Pocket Fishing Kit for Hand Line Fishing
For the longest time, I have tried finding a way to conveniently carry an "EDC Fishing Kit", "Survival Fishing Kit"...or whatever you would like to call it. I have tried some larger “hobo reels” and while they work well, they are better suited for a small pack or stored in a hip pouch.
Getting back to this Pocket Fishing Kit...
My prerequisite for this pocket fishing kit was that it had to easily fit into the 5th pocket ("coin pocket") of my jeans. That is where I had space open in my EDC and that's where I wanted the kit to reside.
So, as I was looking for a way to build an effective Pocket Fishing Kit, I knew the key to nailing it down was to build it around this caster/micro hand line fishing reel that we sell...
Why Carry A Pocket Fishing Kit?
- For starters, fishing is fun. I cannot tell you the times that I have been driving or hiking and discover a good creek, only to remember that I don’t have any fishing supplies with me. With this pocket fishing kit, I have remedied this problem. I can now fish anytime…anywhere.
- Fish is an excellent food source with a ton of nutrients. So, whether you find yourself in a real-world survival situation, or you just want to provide some added protein to your next meal…A mini pocket fishing kit will help you with that.
- Quality fishing gear is hard to replicate in an outdoor setting. However, it is very easy to carry a lightweight pocket fishing kit like this one.
Hand line Fishing Setup
Perhaps we should do a full article about “hand line fishing” in the future…Because it is a worthwhile survival skill to learn. But in the interest of time and to keep this article from going far too long, you essentially use this Micro Fishing Reel like you would when you’re handline fishing reel.
- My preferred method of hand line fishing is to unspool 20+ feet of fishing line…
- Dip it in the water to get it wet (I’ve found that it casts better this way)…
- Twirl the line in a circular motion at your side (like a lasso). This helps build up some energy for longer casts…
- Release/toss the line out in front of you.
- Once you feel a fish bite, either pull backwards or up in the air to set the hook.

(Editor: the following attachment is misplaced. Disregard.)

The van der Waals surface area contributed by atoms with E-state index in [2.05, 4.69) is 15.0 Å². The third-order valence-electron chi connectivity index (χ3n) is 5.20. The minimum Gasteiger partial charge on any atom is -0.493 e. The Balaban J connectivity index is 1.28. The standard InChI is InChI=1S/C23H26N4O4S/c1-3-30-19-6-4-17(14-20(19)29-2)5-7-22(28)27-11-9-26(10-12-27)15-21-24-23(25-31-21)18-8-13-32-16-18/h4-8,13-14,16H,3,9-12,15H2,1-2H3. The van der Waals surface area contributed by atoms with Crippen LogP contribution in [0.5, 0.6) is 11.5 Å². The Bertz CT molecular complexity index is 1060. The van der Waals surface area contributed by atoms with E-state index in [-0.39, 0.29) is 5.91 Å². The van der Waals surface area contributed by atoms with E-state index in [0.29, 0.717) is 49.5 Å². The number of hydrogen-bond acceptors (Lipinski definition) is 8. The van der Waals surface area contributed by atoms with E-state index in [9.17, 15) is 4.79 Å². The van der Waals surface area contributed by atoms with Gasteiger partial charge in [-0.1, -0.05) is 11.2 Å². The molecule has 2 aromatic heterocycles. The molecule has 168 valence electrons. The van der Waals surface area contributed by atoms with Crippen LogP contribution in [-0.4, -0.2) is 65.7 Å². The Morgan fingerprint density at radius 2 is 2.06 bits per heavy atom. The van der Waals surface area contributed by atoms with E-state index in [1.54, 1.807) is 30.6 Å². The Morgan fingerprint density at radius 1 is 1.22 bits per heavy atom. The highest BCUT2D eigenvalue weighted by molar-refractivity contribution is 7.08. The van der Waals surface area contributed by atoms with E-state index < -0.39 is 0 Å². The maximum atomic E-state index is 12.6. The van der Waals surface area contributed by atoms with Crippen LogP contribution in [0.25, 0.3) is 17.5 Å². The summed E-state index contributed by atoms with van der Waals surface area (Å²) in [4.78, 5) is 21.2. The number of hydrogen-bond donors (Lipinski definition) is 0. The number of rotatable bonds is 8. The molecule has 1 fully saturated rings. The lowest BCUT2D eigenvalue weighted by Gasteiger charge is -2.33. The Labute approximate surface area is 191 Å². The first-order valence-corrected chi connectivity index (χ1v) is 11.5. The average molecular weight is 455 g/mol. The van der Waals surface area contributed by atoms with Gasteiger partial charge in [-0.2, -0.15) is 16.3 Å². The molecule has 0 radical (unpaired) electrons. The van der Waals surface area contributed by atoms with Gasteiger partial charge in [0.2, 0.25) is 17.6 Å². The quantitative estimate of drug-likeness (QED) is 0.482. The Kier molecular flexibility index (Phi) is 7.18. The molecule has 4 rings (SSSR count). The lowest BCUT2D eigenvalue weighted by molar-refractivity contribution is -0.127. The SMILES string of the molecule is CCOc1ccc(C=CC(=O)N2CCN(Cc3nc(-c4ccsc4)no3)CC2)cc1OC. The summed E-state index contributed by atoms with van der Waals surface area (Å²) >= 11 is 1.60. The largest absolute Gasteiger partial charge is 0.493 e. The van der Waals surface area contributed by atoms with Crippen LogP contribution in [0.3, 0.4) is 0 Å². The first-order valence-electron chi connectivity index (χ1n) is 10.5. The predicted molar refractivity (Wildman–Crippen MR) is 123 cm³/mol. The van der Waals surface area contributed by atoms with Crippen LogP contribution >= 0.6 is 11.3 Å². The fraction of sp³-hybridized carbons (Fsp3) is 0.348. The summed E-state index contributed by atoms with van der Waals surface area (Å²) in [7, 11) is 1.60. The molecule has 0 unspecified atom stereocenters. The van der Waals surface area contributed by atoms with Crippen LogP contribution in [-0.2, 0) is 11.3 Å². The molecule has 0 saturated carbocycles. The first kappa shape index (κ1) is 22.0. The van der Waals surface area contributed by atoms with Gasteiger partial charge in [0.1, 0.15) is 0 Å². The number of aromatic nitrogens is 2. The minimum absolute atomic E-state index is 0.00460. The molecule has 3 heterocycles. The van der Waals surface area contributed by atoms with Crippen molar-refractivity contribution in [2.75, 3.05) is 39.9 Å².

- When the fish is hooked, pull the line and fish towards you. (manage your line as you're reeling it in so it doesn’t get tangled)
There’s really nothing like the feeling of fighting a fish to dry land with a hand line like this! It is a cool experience that makes you pay attention to every little twitch in the line and every turn that the fish makes as it’s coming towards you.
Bonus-Tip: If the water in front of you is not too deep…I highly recommend wading into the water to feel even more connected to this awesome style of fishing!
Pocket Fishing Kit Gear List
So, you’re interested in handline fishing and building your own Pocket Fishing Kit? Below is a list of our preferred fishing gear to help you build your very own Pocket Fishing Kit!
Micro Hand line Fishing Reel / Caster:
The most important part of your Pocket Fishing Kit is this micro fishing reel. It is what holds your fishing line and it’s how you’ll manage everything while you’re fishing.
Dog Tag Hooks:
These hooks work very well with the dog tag caster mentioned above. These dog tag tools are the same size & will nest very easily together in a tin or on a dog tag fishing necklace.
Tin to hold your kit:
An Altoids "Smalls" tin works great for this kit.
SpiderWire Stealth-Braid is one of my favorites for these types of kits. Braided fishing line works great on these hand casters and the line can be used for other applications such as sewing. Monofilament fishing line works well too.
Other items to consider:
Basic bait-keeper and Aberdeen hooks (size 4, 6, and 8 work great for panfish). These Trout Magnet bobbers (these are my favorite bobbers since they can easily be taken on or off without cutting your line). Split Shot sinkers (these can easily be added or taken away from a fishing line to control the depth of your bait).
Dig up some worms and you’re ready to catch some fish!
Have fun with it…
Once you put your pocket fishing kit together, take it out & practice with it. Don’t just let it sit in your pocket. Some folks even like to build a couple of these kits...One to use/practice with and another to keep untouched for those "just in case" moments.
About The Author
Based in the Appalachian Mountains, Anthony is a commercial photographer and avid outdoorsman. Whether he's setting up a scene for a photograph or getting things ready to camp, Anthony feels most at home with mud on his boots and a warm campfire burning nearby. Learn more at AnthonyAwaken.com